Petrobras production up despite global recession and health crisis
- Exploration & Production
The negative effects of the global recession caused by the public health crisis did not substantially impact Petrobras’ production and sales performance in the first quarter, according to the Brazilian oil company’s production and sales report.
Petrobras said on Monday that the average production of oil, NGL, and natural gas was 2,909 kboed, resulting in commercial production of 2,606 kboed and oil production of 2,320 kbpd.
Relative to the same period in 2019 such volumes represent a 14.6 per cent growth in total production, 13.3 per cent in commercial production, and 17.7 per cent in oil production, due to the ramp-up of production on FPSOs that started-up in 2018 and 2019.
The ones in question are the P-74, P-75, P-76, and P-77 in Búzios field, P-67 and P-69 in Lula, and P-68 in the Berbigão and Sururu fields. It is noteworthy that the P-77 platform reached a production capacity of 150 kbpd in just 10.4 months at the start of 2020.
Due to the dramatic decrease in global demand for oil – estimated at 25-30 mmbpd in the second quarter of the year – Petrobras decided at first to reduce oil production in April to 2.07 mmbpd and the utilization factor of refineries from 79 to 60 per cent while reinforcing the logistical export capacity of crude oil, diesel, and fuel oil.
This contributed to the generation of cash and the decline in inventories, allowing reasonable leeway in storage capacity, as well as avoiding the adoption of costly measures such as the chartering of ships to store liquids.
With the better than expected evolution of demand for products, Petrobras decided to gradually return to an average oil production level of 2.26 mmbpd in April alongside an increase in the utilization factor of refineries.
According to Petrobras, the very fluid markets dynamics require continuous monitoring to optimize the management of productive capacity.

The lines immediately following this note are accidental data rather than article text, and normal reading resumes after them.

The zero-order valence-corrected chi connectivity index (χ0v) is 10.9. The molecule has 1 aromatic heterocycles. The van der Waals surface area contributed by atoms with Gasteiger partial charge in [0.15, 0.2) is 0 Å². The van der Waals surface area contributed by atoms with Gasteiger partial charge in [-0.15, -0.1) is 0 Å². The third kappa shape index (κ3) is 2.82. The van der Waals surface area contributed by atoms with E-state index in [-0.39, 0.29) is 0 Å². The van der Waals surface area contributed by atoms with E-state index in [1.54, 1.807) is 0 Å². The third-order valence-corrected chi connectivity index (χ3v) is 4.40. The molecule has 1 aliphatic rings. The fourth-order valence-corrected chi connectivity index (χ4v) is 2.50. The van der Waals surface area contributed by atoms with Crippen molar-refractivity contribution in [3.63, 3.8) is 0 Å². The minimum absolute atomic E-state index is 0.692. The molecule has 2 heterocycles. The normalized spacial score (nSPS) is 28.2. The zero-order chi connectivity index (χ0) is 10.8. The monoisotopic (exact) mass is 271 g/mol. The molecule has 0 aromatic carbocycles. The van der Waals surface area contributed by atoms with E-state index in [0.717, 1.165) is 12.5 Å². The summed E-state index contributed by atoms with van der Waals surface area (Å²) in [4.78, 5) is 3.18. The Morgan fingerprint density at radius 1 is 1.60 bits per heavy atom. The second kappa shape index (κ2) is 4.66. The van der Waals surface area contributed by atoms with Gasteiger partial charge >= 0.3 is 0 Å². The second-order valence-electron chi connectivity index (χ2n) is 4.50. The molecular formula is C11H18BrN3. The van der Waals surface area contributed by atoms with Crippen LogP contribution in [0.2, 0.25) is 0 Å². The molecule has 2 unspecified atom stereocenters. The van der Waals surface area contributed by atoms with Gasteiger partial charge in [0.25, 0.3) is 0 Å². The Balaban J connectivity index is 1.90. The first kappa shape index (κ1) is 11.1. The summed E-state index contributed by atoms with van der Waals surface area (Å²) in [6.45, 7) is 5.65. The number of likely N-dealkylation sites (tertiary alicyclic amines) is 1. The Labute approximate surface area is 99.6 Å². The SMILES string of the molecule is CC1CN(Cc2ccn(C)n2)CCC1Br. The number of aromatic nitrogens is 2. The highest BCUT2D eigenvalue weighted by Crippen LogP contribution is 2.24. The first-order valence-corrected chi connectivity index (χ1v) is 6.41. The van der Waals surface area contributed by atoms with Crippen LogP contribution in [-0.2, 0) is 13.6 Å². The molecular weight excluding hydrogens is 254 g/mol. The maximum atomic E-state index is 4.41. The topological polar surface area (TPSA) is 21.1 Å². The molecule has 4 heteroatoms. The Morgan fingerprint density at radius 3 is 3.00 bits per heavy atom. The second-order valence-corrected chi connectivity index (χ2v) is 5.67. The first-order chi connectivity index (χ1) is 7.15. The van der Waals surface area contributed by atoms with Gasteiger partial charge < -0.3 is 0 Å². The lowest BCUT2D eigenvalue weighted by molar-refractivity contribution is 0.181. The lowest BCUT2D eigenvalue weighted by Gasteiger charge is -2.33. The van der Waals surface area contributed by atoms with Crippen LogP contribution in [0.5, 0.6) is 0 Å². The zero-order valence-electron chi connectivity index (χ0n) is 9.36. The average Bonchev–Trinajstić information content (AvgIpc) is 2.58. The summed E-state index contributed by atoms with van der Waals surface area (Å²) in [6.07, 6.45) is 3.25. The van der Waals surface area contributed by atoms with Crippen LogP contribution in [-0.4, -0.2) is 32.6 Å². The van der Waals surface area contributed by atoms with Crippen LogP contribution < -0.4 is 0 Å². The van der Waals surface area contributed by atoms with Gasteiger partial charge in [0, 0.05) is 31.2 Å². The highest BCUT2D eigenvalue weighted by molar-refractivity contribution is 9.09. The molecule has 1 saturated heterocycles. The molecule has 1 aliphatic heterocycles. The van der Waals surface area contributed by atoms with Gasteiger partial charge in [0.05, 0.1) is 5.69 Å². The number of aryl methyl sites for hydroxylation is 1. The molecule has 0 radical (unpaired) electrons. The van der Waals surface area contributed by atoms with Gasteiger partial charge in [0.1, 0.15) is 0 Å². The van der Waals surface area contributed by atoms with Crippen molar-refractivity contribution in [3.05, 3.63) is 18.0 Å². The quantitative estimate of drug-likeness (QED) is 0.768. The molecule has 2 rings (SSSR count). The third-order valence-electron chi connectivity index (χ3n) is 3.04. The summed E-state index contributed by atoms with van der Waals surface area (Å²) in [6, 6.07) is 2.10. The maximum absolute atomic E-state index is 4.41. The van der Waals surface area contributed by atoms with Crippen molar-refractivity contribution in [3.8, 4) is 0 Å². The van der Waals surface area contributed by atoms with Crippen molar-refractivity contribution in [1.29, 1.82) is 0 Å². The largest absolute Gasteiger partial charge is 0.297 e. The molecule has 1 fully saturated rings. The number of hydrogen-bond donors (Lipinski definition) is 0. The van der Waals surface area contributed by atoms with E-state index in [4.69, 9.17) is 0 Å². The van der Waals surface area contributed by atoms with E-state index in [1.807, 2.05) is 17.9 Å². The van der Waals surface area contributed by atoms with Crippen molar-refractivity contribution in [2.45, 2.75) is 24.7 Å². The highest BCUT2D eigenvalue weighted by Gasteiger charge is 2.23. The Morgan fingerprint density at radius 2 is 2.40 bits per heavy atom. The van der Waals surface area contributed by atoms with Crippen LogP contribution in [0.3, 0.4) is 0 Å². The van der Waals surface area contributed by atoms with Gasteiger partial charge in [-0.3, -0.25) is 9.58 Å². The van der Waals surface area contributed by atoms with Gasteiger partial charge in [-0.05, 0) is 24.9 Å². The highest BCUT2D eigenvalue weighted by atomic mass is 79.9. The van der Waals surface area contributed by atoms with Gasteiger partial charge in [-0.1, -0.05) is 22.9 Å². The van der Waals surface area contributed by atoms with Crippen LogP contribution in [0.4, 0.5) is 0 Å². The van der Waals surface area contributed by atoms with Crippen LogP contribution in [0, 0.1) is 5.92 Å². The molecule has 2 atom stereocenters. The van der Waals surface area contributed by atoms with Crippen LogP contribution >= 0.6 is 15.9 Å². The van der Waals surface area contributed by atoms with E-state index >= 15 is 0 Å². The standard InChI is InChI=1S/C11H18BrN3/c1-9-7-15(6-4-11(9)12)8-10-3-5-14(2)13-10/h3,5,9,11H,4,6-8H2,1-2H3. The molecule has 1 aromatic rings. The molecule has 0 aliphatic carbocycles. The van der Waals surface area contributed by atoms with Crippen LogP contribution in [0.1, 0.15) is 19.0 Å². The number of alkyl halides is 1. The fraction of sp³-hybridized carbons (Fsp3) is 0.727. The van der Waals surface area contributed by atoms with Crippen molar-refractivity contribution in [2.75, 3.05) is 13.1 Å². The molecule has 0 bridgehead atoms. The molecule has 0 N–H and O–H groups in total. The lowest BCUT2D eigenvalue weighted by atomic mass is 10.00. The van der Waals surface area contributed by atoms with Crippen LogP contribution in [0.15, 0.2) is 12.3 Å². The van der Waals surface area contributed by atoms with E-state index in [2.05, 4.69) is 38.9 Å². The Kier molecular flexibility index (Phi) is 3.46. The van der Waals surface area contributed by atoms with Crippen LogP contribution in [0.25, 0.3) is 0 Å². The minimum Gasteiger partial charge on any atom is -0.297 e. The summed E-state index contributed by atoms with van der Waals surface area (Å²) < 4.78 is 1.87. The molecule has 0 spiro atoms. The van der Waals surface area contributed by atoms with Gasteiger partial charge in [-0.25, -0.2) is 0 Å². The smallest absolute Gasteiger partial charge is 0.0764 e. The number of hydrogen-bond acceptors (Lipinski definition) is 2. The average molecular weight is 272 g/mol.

It is also worth reminding that Petrobras earlier this month said it would halt operations at 62 platforms located offshore Brazil due to the effects of the coronavirus and the low oil price.
Projects still on schedule
The P-70 FPSO, a unit that will produce at the Atapu field in the Santos Basin, had its anchoring activities completed and the interconnection activities are being concluded. As a result, Petrobras maintains the expectation to start production in the first half of this year. The unit has an oil processing capacity of 150 kbpd and a gas processing capacity of six million scm/d.
Also, the hull of the FPSO P-71 arrived in Espírito Santo in March for integration with the other modules at the Jurong Aracruz Shipyard (EJA) with completion scheduled for 2022.
The Búzios field even reached new production records on March 10, with 640 kbpd and 790 kboed, produced on the four FPSOs currently installed in the field.
The extended well test on Farfan was conducted in the first quarter of the year. The data acquired on the behaviour of the reservoir in production and the characteristics of its oil will be analyzed and will subsidize the development of the field, which is part of the Sergipe Deep Waters project.
As part of its strategy to restore the exploratory portfolio, Petrobras identified the presence of oil in an exploratory well in the Uirapuru block in April.
The block was acquired in the 4th Production Sharing Round in June 2018. Petrobras is the operator of the block and holds a 30 per cent stake. ExxonMobil, Equinor, and Petrogal are its partners with 28, 28, and 14 per cent stakes, respectively.
The company also identified the presence of oil in an exploratory well in the Sudoeste block of Tartaruga Verde. The block was acquired in the 5th Production Sharing Round in September 2018, and Petrobras is the operator and 100 per cent owner.
Petrobras CEO Roberto Castello Branco said: “Oil has been and will be essential for the functioning of the modern economy for a long time. We are strongly committed to promoting Petrobras’ resilience to the global scenario that is extremely hostile to the oil industry.
“Despite the enormous challenges, we are confident that with the dedication and talent of our employees we will achieve this goal. The lessons learned in this crisis will contribute to transforming us into a stronger and more value-generating company”.